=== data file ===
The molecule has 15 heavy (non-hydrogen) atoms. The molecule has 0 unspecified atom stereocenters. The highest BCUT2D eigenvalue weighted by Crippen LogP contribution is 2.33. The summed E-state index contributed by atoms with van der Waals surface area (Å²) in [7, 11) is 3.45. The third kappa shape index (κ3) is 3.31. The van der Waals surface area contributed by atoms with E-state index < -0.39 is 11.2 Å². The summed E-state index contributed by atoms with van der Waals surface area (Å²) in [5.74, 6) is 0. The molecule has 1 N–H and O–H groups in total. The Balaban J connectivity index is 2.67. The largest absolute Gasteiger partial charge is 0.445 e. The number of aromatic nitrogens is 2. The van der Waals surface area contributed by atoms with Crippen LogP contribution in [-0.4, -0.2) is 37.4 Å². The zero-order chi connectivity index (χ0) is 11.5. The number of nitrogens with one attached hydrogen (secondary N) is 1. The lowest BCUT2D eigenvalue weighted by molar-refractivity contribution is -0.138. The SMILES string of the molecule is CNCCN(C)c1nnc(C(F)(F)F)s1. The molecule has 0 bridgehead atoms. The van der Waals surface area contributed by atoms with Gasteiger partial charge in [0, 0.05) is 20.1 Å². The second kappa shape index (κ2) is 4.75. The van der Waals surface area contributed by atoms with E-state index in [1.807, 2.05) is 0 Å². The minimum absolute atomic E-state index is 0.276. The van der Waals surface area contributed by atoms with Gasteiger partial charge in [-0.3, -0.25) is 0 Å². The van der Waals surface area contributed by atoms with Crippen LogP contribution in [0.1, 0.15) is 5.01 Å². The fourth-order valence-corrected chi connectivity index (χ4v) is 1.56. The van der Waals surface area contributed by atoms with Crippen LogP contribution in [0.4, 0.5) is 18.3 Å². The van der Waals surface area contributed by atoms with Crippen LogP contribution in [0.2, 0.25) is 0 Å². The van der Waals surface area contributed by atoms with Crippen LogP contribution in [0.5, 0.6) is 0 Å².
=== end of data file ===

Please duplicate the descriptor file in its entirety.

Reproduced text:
The molecule has 15 heavy (non-hydrogen) atoms. The molecule has 0 unspecified atom stereocenters. The highest BCUT2D eigenvalue weighted by Crippen LogP contribution is 2.33. The summed E-state index contributed by atoms with van der Waals surface area (Å²) in [7, 11) is 3.45. The third kappa shape index (κ3) is 3.31. The van der Waals surface area contributed by atoms with E-state index < -0.39 is 11.2 Å². The summed E-state index contributed by atoms with van der Waals surface area (Å²) in [5.74, 6) is 0. The molecule has 1 N–H and O–H groups in total. The Balaban J connectivity index is 2.67. The largest absolute Gasteiger partial charge is 0.445 e. The number of aromatic nitrogens is 2. The van der Waals surface area contributed by atoms with Crippen LogP contribution in [-0.4, -0.2) is 37.4 Å². The zero-order chi connectivity index (χ0) is 11.5. The number of nitrogens with one attached hydrogen (secondary N) is 1. The lowest BCUT2D eigenvalue weighted by molar-refractivity contribution is -0.138. The SMILES string of the molecule is CNCCN(C)c1nnc(C(F)(F)F)s1. The molecule has 0 bridgehead atoms. The van der Waals surface area contributed by atoms with Gasteiger partial charge in [0, 0.05) is 20.1 Å². The second kappa shape index (κ2) is 4.75. The van der Waals surface area contributed by atoms with E-state index in [1.807, 2.05) is 0 Å². The minimum absolute atomic E-state index is 0.276. The van der Waals surface area contributed by atoms with Gasteiger partial charge in [-0.3, -0.25) is 0 Å². The van der Waals surface area contributed by atoms with Crippen LogP contribution in [0.1, 0.15) is 5.01 Å². The fourth-order valence-corrected chi connectivity index (χ4v) is 1.56. The van der Waals surface area contributed by atoms with Crippen LogP contribution in [0.4, 0.5) is 18.3 Å². The van der Waals surface area contributed by atoms with Crippen LogP contribution in [0.2, 0.25) is 0 Å². The van der Waals surface area contributed by atoms with Crippen LogP contribution in [0.5, 0.6) is 0 Å².